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Very unhappy with Denon 3313 - Page 2

post #31 of 88
Quote:
Originally Posted by JHAz View Post

Quote:
Originally Posted by deltadube View Post

must get away with it cause avr are not amps eh.. they only rate 2 channels mostly and use deceptive statements for the rest ...

the specs on amps are very clear everytime ive good to look up an amp... 200 into 8 ohm 400 into 4ohm all channels driven all the time... etc.. not avrs..

great thing about the 3313 you can add an external amp via its pre outs.. its the lowest model with pre outs...

cheers..

Actually no. IN case it is important to somebody (clealy you're just having fun, which is fine)

The FTC rule is "Rule Relating to Power Output Claims for Amplifiers Utilized in Home Entertainment Products - the 'Amplifier Rule.' "

The FTC rule covers all amplifiers utilized in home entertainment products. That includes, in case it's hard to wrap your head around, standalone mono,, stereo and multichannel "amplifiers" and AVR receivers, because both contain "amplifiers" for home use.

Like I said, most standalone amps don't bother to take advantage of the "associated channels" provision of the FTC rule. But it's not illegal to specify more stringently than the rule requires.

So, the amps in receivers MUST be "amplifiers" because if they're not "amplifiers" the "amplifier rule" doesn't apply to them, right? And they don't even need to worry about interpreting the "associated channels" provision favorably to themselves if the rule simply does not apply to them, right?

dont tell me tell denon ...

there the ones that are deceptive... only 2 channels are 125 wpc the other five only bring down the total.... like by 33% as shown before

cheers..
post #32 of 88
Quote:
Originally Posted by deltadube View Post

dont tell me tell denon ...

there the ones that are deceptive... only 2 channels are 125 wpc the other five only bring down the total.... like by 33% as shown before

cheers..

Sorry, no. Any two of the channels in the receiver will put out 125 watts. Every channel is capable of putting out 125 watts. They just cannot all do it at once. ANd nothing in the spec actually says they can.

While Denon may be aware that people will read into their specs things that are not there, what they do is legal and the way they describe it is at least a little more comprehensible to the average literate English speaker than the circular gibberish in ther user manuals. Thank God for Batpig's Denon-to-English translator.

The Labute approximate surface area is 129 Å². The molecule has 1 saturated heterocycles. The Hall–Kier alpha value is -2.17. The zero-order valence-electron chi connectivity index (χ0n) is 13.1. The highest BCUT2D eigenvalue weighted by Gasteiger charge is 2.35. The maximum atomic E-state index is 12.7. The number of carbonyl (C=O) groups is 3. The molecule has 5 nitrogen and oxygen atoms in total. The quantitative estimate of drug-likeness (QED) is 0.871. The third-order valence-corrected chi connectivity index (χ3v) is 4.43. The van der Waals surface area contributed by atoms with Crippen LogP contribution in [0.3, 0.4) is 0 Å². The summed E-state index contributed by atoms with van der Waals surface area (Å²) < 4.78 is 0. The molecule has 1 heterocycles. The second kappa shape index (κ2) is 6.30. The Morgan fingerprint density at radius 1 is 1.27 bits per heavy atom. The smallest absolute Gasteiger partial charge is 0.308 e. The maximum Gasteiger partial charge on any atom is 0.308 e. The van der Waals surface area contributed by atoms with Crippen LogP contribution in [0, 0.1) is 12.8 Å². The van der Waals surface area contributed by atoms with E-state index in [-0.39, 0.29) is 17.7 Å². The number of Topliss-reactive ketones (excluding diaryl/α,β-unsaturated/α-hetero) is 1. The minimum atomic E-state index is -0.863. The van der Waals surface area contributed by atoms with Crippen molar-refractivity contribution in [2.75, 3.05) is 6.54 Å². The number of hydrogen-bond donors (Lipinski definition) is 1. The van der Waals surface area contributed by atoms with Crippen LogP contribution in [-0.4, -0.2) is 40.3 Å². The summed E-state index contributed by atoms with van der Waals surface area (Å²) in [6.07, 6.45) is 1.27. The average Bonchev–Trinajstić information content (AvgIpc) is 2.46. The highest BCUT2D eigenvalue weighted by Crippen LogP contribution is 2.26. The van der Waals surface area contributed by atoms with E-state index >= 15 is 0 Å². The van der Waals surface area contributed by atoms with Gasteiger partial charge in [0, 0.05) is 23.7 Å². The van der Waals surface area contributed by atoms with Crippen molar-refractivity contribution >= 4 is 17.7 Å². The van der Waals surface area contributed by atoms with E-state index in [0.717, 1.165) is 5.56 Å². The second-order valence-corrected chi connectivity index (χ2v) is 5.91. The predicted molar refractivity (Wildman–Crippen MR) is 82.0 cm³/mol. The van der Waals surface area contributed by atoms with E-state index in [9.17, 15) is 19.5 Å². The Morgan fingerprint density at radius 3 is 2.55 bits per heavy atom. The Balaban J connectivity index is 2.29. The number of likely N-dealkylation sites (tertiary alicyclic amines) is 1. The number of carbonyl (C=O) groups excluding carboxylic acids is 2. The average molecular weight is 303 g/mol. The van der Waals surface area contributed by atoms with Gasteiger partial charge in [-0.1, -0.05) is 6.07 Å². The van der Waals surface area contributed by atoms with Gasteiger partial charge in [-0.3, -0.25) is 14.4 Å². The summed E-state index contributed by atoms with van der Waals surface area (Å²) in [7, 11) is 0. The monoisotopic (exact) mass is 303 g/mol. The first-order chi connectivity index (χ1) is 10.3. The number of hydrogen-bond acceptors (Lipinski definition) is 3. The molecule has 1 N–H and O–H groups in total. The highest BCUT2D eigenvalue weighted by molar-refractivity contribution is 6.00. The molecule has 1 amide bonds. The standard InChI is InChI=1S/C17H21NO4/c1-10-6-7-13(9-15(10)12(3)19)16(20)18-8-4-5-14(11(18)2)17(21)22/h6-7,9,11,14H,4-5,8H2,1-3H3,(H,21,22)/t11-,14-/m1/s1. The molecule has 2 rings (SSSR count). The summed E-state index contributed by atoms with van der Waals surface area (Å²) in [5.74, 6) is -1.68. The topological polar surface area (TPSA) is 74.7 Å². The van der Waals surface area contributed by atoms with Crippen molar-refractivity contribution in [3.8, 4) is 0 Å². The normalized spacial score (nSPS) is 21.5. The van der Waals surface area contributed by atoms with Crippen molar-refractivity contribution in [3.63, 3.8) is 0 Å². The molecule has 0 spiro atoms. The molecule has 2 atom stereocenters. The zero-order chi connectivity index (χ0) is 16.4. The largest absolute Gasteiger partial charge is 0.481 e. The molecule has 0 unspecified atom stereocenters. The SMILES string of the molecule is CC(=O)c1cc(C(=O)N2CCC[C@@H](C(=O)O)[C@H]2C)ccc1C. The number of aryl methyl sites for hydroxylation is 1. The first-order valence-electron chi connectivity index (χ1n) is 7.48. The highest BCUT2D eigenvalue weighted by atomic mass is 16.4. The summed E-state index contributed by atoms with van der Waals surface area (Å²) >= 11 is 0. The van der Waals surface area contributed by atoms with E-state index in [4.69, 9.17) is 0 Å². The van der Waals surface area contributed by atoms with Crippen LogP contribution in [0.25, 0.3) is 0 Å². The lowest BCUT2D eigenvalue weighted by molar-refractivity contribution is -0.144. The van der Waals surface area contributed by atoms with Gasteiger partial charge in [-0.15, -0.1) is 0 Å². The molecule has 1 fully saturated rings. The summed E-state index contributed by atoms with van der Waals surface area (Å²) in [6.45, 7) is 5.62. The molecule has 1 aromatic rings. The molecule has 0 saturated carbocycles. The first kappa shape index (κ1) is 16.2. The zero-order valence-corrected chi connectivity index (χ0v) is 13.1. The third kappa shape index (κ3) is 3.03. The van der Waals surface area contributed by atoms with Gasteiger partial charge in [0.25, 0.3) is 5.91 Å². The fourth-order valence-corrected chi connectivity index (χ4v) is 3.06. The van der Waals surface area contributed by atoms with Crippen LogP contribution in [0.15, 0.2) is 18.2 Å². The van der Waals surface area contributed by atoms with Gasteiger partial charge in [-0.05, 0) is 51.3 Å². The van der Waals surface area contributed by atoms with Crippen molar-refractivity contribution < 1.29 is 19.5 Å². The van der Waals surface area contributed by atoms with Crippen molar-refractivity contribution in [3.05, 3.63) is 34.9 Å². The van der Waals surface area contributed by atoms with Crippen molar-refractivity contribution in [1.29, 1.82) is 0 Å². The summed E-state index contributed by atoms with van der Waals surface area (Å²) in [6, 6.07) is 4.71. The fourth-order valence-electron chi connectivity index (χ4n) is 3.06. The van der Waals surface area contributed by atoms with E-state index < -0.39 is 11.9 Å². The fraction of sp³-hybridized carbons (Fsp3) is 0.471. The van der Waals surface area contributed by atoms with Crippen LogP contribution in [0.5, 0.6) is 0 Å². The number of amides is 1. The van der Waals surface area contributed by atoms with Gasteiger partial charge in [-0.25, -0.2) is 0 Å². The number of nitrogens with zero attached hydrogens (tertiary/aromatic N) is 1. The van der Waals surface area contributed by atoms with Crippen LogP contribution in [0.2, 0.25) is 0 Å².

MOST advertising contains some element of exaggeration that is implied, not stated directly, and the person who doesn't take such claims with a grain of salt is in for a long life of misery and purchasing of many things that aren't what the person thought they would be, because they are what the manufacturer's description actually says, not what the person chose to read into the description
post #33 of 88
Quote:
Originally Posted by JHAz View Post

Quote:
Originally Posted by deltadube View Post

dont tell me tell denon ...

there the ones that are deceptive... only 2 channels are 125 wpc the other five only bring down the total.... like by 33% as shown before

cheers..

Sorry, no. Any two of the channels in the receiver will put out 125 watts. Every channel is capable of putting out 125 watts. They just cannot all do it at once. ANd nothing in the spec actually says they can.

While Denon may be aware that people will read into their specs things that are not there, what they do is legal and the way they describe it is at least a little more comprehensible to the average literate English speaker than the circular gibberish in ther user manuals. Thank God for Batpig's Denon-to-English translator.

MOST advertising contains some element of exaggeration that is implied, not stated directly, and the person who doesn't take such claims with a grain of salt is in for a long life of misery and purchasing of many things that aren't what the person thought they would be, because they are what the manufacturer's description actually says, not what the person chose to read into the description

deceptive 7 discrete channels 125w / c

pretty much a lie...

so go tell denon about the ftc rules... all channels driven is like 79 watts per channel...

cheers..
post #34 of 88
Quote:
Originally Posted by JHAz View Post

Sorry, no. Any two of the channels in the receiver will put out 125 watts.

Guys, why all this anger against the makers on output Wattage when Wattage itself doesn't thell the full story, as many of us know already. It should always be in par with the sensitivity of the speakers hooked up to the output, shouldn't it?.

Here are to extreme cases for you to digest: